Compliance & Regulation » FTC’s Ban on Noncompete Agreements Has Far-Reaching Impact

FTC’s Ban on Noncompete Agreements Has Far-Reaching Impact

FTC’s Ban on Non-Compete Agreements Has Far-Reaching Impact

June 11, 2024

FTC’s Ban on Noncompete Agreements Has Far-Reaching Impact

On April 23, 2024, the U.S. Federal Trade Commission (FTC) voted to issue a rule that not only bans most employers from requiring workers to sign nonccompete agreements but also invalidates existing noncompete agreements for non-executive employees. Should the FTC’s rule stand, it will have far-reaching implications for business owners and could potentially upend how companies do business and protect their interests.

Final Rule and Rationale

According to the FTC, noncompete clauses harm the U.S. labor markets by preventing workers from seeking better employment opportunities, blocking employers from hiring the best available talent, discouraging entrepreneurs from forming businesses, and dissuading employees from voicing new and innovative ideas. This, the agency argues, constitutes an unfair method of competition and violates Section 5 of the Federal Trade Commission Act. 

To address these purported issues, the FTC’s final rule, which they argue is designed to block what the Commission claims is “a widespread and exploitative practice,” would prohibit employers from using noncompete clauses, making it illegal for employers to:

  • Enter into or attempt to enter into a noncompete agreement with any employee;
  • Maintain an existing noncompete with a non-executive employee; or
  • Represent to a non-executive employee that they are subject to a noncompete.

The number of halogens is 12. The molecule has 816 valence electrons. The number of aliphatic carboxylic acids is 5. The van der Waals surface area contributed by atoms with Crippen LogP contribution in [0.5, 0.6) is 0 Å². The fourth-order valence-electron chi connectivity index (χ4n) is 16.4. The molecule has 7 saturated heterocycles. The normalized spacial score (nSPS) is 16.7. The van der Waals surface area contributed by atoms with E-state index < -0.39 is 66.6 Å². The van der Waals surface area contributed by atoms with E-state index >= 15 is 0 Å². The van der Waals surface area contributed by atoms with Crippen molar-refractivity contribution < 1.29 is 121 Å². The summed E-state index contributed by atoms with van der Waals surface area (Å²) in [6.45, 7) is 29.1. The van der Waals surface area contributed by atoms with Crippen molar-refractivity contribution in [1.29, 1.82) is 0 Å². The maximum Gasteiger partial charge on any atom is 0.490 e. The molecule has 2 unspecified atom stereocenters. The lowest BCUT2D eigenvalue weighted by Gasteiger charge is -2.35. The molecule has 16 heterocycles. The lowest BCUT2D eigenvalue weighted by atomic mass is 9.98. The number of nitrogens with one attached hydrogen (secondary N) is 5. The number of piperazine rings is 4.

Importantly, the final rule would apply retroactively to employees and independent contractors who have already signed noncompetes with their employers. Upon the rule’s effective date (September 4, 2024), companies will be required to notify their employees and former employees with existing noncompete agreements that they will not enforce the noncompetes.

Critically, however, existing noncompetes with “senior executives” (defined as those earning more than $151,164.00 annually, and who “are at the level of a president, chief executive officer or the equivalent, or in a position that has similar authority to a president or officer and have “final authority to make policy decisions that control significant aspects of a business entity or a common enterprise”) may still be enforced. But companies cannot enter into any new noncompetes even with senior executives.  

The rule also does not apply to noncompetes entered into as part of a bona fide sale of a business entity.

Countervailing Arguments

In general, the business community disagrees with the FTC, as noncompetes are often critical to protecting a company’s trade secrets, confidential information, clients, and employees. Indeed, there are many reasons why noncompetes promote economic development and employee well-being. When a company is secure that its interests will be protected, they are more likely to invest in and train its employees and allow employees access to sensitive confidential information and trade secrets. As a result, most common law jurisdictions have enforced noncompetes to some degree for centuries, and, in most states, noncompetes are enforceable by state statute or common law to the extent they protect the legitimate business interests of a company.